Berlin is a city capable of combining history and modernity, and also of continually re-inventing itself with neighbourhoods that have undergone profound changes. This is the case of Potsdamer Platz, an area of Berlin that has lived through moments of both popularity and decline.
At the beginning of the twentieth century, Potsdamer Platz was a lively square with nice shops, big hotels and trendy cafes. It was also a major point of transit and a hub for the exchange of goods, with five important intersecting roads bustling with tens of thousands of people and all kinds of vehicles.
Like many other areas of Berlin, it was destroyed by bombing during the Second World War. With the construction of the wall, "buffer" areas were left without buildings, and underwent a slow decline that lasted 40 years.
In 1989, after the fall of the wall, Berlin re-emerged as a city with plenty of space to fill, and so architectural stars from all over the world competed to make their mark.
Potsdamer Platz became the centre of attention of internationally renowned architects such as Renzo Piano, Richard Rogers,Arata Isozaki and Helmut Jahn, who set to work raising skyscrapers and buildings in the 1990s, turning PotsdamerPlatz into a cutting-edge district with shopping centres, cinemas, restaurants and offices.
One of the most photographed spots on PotsdamerPlatz is the Sony Center, which houses offices, shops, restaurants, cinemas and entertainment venues. It consists of seven buildings, but the most recognisable and instagrammed element is the dome of sails that rotate and change colour, which recall the image of Mount Fuji from afar and are especially beautiful at night.
The best place to admire the dome from above is from the Panorama punkt, a vantage point at a height of 100 metres that can be accessed by the fastest lift in Europe. It is free to go up, and there is also a bar where you can eat a slice of cake while admiring the Berlin skyline.
If you have children, the Legoland Discovery Center in the basement of the Sony Center is a destination at Potsdamer Platz not to be missed. It is a kind of amusement park for small children, where you can build, dismantle and play with the famous coloured bricks - there are over 5 million bricks available! There are also other small attractions, such as a miniature reconstruction of Berlin. There is a fee to enter, but it's a good way to spend a rainy afternoon!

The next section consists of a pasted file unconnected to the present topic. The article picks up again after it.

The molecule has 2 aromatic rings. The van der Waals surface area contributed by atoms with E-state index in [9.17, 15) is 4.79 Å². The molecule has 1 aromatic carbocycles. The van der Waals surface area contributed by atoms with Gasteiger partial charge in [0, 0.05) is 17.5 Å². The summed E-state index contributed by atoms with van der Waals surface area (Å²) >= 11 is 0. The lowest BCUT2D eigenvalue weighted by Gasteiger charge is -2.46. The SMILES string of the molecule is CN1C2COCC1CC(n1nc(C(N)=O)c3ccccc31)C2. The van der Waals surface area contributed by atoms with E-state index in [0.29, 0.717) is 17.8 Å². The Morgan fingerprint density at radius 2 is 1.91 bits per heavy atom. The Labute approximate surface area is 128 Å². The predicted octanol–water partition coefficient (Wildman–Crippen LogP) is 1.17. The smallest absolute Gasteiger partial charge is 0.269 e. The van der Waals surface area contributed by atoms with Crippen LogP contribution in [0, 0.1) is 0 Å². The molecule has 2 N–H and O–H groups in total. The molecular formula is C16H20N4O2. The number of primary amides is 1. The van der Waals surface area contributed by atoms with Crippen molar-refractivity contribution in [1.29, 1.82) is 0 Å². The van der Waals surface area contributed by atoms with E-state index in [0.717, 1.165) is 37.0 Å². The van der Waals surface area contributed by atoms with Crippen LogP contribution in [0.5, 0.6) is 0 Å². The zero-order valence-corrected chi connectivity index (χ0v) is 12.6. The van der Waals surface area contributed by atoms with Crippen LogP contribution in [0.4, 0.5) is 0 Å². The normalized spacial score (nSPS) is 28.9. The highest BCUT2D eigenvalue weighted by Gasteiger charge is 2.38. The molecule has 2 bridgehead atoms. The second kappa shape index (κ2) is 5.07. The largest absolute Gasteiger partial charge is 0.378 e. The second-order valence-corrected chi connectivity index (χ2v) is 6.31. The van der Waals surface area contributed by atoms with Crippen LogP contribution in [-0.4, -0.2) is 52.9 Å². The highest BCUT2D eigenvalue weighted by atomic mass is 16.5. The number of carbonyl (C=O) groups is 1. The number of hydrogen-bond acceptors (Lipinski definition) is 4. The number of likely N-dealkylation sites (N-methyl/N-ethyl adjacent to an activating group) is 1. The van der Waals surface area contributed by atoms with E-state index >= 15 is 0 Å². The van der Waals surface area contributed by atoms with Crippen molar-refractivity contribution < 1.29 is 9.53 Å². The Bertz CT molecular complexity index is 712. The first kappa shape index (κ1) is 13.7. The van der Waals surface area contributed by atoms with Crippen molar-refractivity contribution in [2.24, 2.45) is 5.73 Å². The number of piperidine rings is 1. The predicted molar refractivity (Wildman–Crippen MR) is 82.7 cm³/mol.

Potsdamer Platz was named after the gate of the same name, which led to the town of Potsdam, where King of Prussia Frederick the Great (1740) chose to live. Like the other 18 historic entrance gates to Berlin, the Potsdam gate was a way to monitor the entrances and exits from the city, as well as to demand the payment of duties for goods being transported. The most famous of these gates is the Brandenburg Gate, which still remains to this day and is located about 1 km away.
Potsdamer Platz was very busy at the beginning of the twentieth century. With five roads intersecting, there were so many vehicles passing through it that the first traffic light in the city had to be built there! It seems that at its peak more than 100,000 people, 20,000 cars and horse-drawn carriages as well as thousands of bicycles passed through the square every day!
Today you will find a small tower with a clock and a horizontal traffic light exactly where the traffic lights of the past once stood.
Berlin's first railway station was built in Potsdamer Platz in the late 1800s, which served as the terminus of the train line leading to Potsdam.
Today the modern underground station houses the U-Bahn and S-Bahn lines.
If you are at the Brandenburg Gate, you can walk (about 1 km). Otherwise there are many means of transport that can take you to the area: underground, rail, taxi, bus... If you come by car, you can park in one of the many paid car parks in the area.